After Juliana Hatfield disbanded the jangle pop trio the Blake Babies in 1990, she launched a solo career, performing similarly melodic indie guitar pop. Singing in an endearingly thin voice, Hatfield married her ringing hooks to sweet, lovelorn pop and startlingly honest confessional songs. Her 1992 solo debut, Hey Babe, became a college radio hit, and its follow-up, 1994's Become What You Are, was primed to become a crossover success in the wake of the commercialization of alternative rock. Although Hatfield had a handful of modern rock hits, including "Spin the Bottle," she never managed to gain the mainstream audience of peers like the Lemonheads did, and by the late '90s, she had settled into a cult following.
Hatfield was raised in an upper-middle-class home in Massachusetts; her father was a doctor and her mother was a fashion editor for The Boston Globe. As a child, she learned how to play piano, and during high school, she played guitar in a covers group called the Squids before discovering alternative rock through the Velvet Underground. Following high school, she attended the Berklee College of Music in Boston, where she studied voice. While at Berklee, she met guitarist John Strohm and drummer Freda Boner, with whom she formed the Blake Babies in 1986. Over the next six years, the Blake Babies and their charming jangle pop became college radio favorites. Hatfield left the band in 1990, and Strohm and Boner formed Antenna.
Immediately following her departure from the Blake Babies, Hatfield contributed several lyrics to Susanna Hoffs' debut album. The following year, she played bass on the Lemonheads' It's a Shame About Ray, which turned out to be the band's commercial breakthrough. The success of It's a Shame About Ray in 1992 stirred interest in Hatfield's solo debut, Hey Babe. Released on Mammoth Records, the album was very similar to the Blake Babies, yet the songs were more personal and confessional. Hey Babe was critically praised and became a college radio and MTV hit, leading to a major-label contract for Hatfield with Atlantic.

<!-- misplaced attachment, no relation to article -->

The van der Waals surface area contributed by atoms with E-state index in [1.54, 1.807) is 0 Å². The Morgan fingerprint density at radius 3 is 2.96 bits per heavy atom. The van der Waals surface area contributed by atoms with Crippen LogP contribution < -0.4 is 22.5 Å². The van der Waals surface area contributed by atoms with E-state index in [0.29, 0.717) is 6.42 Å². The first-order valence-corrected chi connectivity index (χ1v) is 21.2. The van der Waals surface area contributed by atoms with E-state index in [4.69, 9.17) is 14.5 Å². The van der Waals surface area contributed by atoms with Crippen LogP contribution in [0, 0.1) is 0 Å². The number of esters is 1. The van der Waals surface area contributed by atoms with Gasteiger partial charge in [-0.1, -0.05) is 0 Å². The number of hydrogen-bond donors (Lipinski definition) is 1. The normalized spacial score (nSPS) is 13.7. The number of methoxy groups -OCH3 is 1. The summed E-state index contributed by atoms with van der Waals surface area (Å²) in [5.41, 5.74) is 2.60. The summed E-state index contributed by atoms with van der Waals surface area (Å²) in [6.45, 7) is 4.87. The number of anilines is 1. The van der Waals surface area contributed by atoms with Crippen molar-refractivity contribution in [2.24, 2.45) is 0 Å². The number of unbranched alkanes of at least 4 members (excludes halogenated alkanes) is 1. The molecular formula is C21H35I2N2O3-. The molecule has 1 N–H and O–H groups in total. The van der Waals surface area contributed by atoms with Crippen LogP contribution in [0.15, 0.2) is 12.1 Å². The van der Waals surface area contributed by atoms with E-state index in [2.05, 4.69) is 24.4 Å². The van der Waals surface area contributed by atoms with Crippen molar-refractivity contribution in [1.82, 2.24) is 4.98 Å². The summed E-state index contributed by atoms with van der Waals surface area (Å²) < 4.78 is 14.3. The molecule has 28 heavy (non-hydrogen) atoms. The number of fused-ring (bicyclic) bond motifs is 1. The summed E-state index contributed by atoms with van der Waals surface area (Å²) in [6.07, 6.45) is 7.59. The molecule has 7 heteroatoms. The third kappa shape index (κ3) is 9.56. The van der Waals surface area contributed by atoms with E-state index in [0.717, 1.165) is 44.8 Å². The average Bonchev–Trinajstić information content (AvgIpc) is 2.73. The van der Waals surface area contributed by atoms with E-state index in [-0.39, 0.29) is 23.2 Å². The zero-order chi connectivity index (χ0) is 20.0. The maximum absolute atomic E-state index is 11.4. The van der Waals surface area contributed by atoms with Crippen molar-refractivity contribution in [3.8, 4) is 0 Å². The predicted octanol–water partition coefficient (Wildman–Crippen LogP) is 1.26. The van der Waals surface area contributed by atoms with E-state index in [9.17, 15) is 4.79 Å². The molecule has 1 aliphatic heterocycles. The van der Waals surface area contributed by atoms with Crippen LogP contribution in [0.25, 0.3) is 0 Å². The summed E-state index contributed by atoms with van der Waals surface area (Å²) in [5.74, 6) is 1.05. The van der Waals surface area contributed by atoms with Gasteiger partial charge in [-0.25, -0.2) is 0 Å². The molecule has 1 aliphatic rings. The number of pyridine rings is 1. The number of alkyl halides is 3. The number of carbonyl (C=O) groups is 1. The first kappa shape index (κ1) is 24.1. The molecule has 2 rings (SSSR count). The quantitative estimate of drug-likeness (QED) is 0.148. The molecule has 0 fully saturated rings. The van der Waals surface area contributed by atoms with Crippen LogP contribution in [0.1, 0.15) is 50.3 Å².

In 1992, Hatfield formed the Juliana Hatfield Three with bassist Dean Fisher and drummer Todd Phillips, and the group recorded its debut for Atlantic with R.E.M.'s producer, Scott Litt. As she worked on the record, Hatfield became a minor media sensation; her songs were accepted as friendly, more accessible distillations of the feminist alternative rock movement known as riot grrrl. Hatfield appeared in fashion layouts in Vogue and Sassy, and she became the subject of gossipy tidbits about her speculated romance with Lemonhead Evan Dando and her assertion that she was still a virgin at the age of 25. In light of such exposure, many observers expected her 1993 album Become What You Are to be her mainstream breakthrough. A heavier record than its predecessor, Become What You Are was a moderate hit, as "My Sister" and "Spin the Bottle" earned heavy airplay on MTV and modern rock radio. Nevertheless, the album failed to make her a star.
Only Everything followed in the spring of 1995 as alternative rock was beginning to decline in popularity. The album was received with mixed reviews, and only "Universal Heartbeat" managed to make much headway on radio or MTV, causing the album to slip down the charts quickly. Hatfield returned in 1997 with the EP Please Do Not Disturb, followed a year later by the full-length Bed. Spring 2000 was a busy time for Hatfield; she released the quiet, reflective solo album Beautiful Creature and Total System Failure, a collection of louder, poppier material, on the same day. Total System Failure featured Hatfield, former Weezer bassist Mike Welsh, and drummer Zephan Courtney as a new band, Juliana's Pony, which was a trio along the lines of the Juliana Hatfield Three.